Where are CAFOs?
One method of determining the density of animal feeding operations (AFOs) across the United States is to use the livestock inventory maps provided by the National Agriculture Statistics Service. NASS maps provide information on the density of livestock production in an area. While it is tempting to assume that the frequency of concentrated animal feeding operations (CAFOs) is related to the total inventory of animals raised in an area, and therefore areas of high livestock inventory would have a greater concentration of CAFOs, that assumption may be misleading.
Wisconsin, a state with a high number of dairy farms and inventory of dairy cows, has over 14,000 dairy farms and a state inventory of over 1.2 million milk cows. Conversely Idaho has only 811 dairy farms with a state inventory of just over 500,000 milk cows. But Wisconsin has only 78 diaries with 1,000 or more milk cows while Idaho has 125. Obviously a greater percentage of Idaho’s dairy cattle are housed on larger farms than in Wisconsin.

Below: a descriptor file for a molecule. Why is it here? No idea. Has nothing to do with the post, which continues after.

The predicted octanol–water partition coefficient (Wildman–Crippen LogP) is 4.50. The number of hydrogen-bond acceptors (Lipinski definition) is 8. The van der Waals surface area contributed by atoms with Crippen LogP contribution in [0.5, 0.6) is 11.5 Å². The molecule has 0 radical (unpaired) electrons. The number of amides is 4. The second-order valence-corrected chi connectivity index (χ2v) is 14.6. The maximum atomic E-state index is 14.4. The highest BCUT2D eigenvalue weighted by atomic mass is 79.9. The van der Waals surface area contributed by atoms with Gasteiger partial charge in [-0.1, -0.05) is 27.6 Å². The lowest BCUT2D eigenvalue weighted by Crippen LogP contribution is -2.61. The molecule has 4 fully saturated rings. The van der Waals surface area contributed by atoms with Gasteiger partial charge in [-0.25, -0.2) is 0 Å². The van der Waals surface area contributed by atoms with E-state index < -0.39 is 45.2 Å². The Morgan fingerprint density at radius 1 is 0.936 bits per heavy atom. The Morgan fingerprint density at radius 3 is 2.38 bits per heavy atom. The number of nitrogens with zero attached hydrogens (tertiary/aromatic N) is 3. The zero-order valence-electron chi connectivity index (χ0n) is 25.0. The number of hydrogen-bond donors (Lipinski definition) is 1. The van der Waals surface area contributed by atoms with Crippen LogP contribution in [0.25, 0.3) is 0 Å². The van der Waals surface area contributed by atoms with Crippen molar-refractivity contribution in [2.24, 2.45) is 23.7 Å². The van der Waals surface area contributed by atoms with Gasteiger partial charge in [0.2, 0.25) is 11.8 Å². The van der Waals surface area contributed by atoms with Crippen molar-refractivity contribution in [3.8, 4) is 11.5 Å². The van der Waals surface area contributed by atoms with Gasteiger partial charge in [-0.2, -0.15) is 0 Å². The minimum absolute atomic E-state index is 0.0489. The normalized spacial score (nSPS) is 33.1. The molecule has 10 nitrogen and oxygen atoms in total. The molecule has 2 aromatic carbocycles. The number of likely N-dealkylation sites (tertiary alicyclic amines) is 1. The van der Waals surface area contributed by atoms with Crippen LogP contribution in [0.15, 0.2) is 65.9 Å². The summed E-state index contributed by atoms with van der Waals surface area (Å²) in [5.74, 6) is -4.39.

There are similar examples in other species. Iowa ranks fourth in the United States in cattle on feed inventory behind Texas, Nebraska, and Kansas. Iowa is also well known for a large number of smaller feedlots. 53% of the state’s inventory is on farms with 100 to 999 head while 39% of the cattle on feed are on farms with over 1,000 head, the EPA’s established size threshold for large CAFO designation. Only 5% of the Iowa’s cattle feedlots have inventories over 1,000 head, but because Iowa has over 7,000 feedlots the state has more beef CAFOs than the three other states with larger cattle on feed inventories. In Texas, Nebraska, and Kansas 97%, 83% and 93%, respectively, of each state’s cattle on feed inventory is on farms with over 1,000 head. These three states may have fewer CAFOs but they are larger than the CAFOs in Iowa.
Determining the location of CAFOs is also challenged by discrepancies between government agencies. EPA and its partner state departments determine CAFO status by size and by history of discharge into waters of the state (see What is a CAFO?). NASS reporting groups are based on past reporting practices and do not follow the CAFO guidelines of EPA. Perhaps the most applicable information is gained by recognizing the concentration of AFOs in a region with less concern with CAFO and non-CAFO status.